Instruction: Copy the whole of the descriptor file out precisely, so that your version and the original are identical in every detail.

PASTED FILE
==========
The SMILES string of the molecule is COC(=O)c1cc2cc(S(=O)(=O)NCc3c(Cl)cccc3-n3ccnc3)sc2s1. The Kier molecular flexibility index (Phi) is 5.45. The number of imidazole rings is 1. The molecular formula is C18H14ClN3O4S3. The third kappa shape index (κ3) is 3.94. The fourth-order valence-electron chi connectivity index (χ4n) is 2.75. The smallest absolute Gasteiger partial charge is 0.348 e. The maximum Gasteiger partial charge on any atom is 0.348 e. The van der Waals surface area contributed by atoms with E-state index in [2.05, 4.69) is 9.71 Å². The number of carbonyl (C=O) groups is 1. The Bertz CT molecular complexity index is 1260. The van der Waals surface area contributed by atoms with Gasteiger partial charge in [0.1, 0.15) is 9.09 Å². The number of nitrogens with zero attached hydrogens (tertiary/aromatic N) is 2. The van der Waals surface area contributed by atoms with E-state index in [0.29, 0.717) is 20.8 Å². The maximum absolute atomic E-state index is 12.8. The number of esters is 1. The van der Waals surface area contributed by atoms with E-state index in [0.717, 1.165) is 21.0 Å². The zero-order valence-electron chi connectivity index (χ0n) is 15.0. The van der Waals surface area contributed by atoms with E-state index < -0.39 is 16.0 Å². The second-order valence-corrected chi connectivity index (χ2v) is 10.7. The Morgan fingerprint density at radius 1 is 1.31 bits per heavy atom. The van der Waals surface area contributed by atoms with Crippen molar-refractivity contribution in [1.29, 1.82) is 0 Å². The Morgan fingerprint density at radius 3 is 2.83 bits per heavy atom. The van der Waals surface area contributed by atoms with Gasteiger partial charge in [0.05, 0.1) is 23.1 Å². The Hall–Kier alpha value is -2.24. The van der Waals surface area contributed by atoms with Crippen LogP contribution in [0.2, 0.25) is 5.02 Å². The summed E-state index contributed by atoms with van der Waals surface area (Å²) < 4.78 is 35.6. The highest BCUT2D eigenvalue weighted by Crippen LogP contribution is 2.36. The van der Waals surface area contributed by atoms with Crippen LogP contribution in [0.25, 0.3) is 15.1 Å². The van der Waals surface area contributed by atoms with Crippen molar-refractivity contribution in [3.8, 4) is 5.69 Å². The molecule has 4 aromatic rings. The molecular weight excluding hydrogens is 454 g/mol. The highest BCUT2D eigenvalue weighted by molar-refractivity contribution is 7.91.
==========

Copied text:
The SMILES string of the molecule is COC(=O)c1cc2cc(S(=O)(=O)NCc3c(Cl)cccc3-n3ccnc3)sc2s1. The Kier molecular flexibility index (Phi) is 5.45. The number of imidazole rings is 1. The molecular formula is C18H14ClN3O4S3. The third kappa shape index (κ3) is 3.94. The fourth-order valence-electron chi connectivity index (χ4n) is 2.75. The smallest absolute Gasteiger partial charge is 0.348 e. The maximum Gasteiger partial charge on any atom is 0.348 e. The van der Waals surface area contributed by atoms with E-state index in [2.05, 4.69) is 9.71 Å². The number of carbonyl (C=O) groups is 1. The Bertz CT molecular complexity index is 1260. The van der Waals surface area contributed by atoms with Gasteiger partial charge in [0.1, 0.15) is 9.09 Å². The number of nitrogens with zero attached hydrogens (tertiary/aromatic N) is 2. The van der Waals surface area contributed by atoms with E-state index in [0.29, 0.717) is 20.8 Å². The maximum absolute atomic E-state index is 12.8. The number of esters is 1. The van der Waals surface area contributed by atoms with E-state index in [0.717, 1.165) is 21.0 Å². The zero-order valence-electron chi connectivity index (χ0n) is 15.0. The van der Waals surface area contributed by atoms with E-state index < -0.39 is 16.0 Å². The second-order valence-corrected chi connectivity index (χ2v) is 10.7. The Morgan fingerprint density at radius 1 is 1.31 bits per heavy atom. The van der Waals surface area contributed by atoms with Crippen molar-refractivity contribution in [1.29, 1.82) is 0 Å². The Morgan fingerprint density at radius 3 is 2.83 bits per heavy atom. The van der Waals surface area contributed by atoms with Gasteiger partial charge in [0.05, 0.1) is 23.1 Å². The Hall–Kier alpha value is -2.24. The van der Waals surface area contributed by atoms with Crippen LogP contribution in [0.2, 0.25) is 5.02 Å². The summed E-state index contributed by atoms with van der Waals surface area (Å²) < 4.78 is 35.6. The highest BCUT2D eigenvalue weighted by Crippen LogP contribution is 2.36. The van der Waals surface area contributed by atoms with Crippen LogP contribution in [0.25, 0.3) is 15.1 Å². The van der Waals surface area contributed by atoms with Crippen molar-refractivity contribution in [3.8, 4) is 5.69 Å². The molecule has 4 aromatic rings. The molecular weight excluding hydrogens is 454 g/mol. The highest BCUT2D eigenvalue weighted by molar-refractivity contribution is 7.91.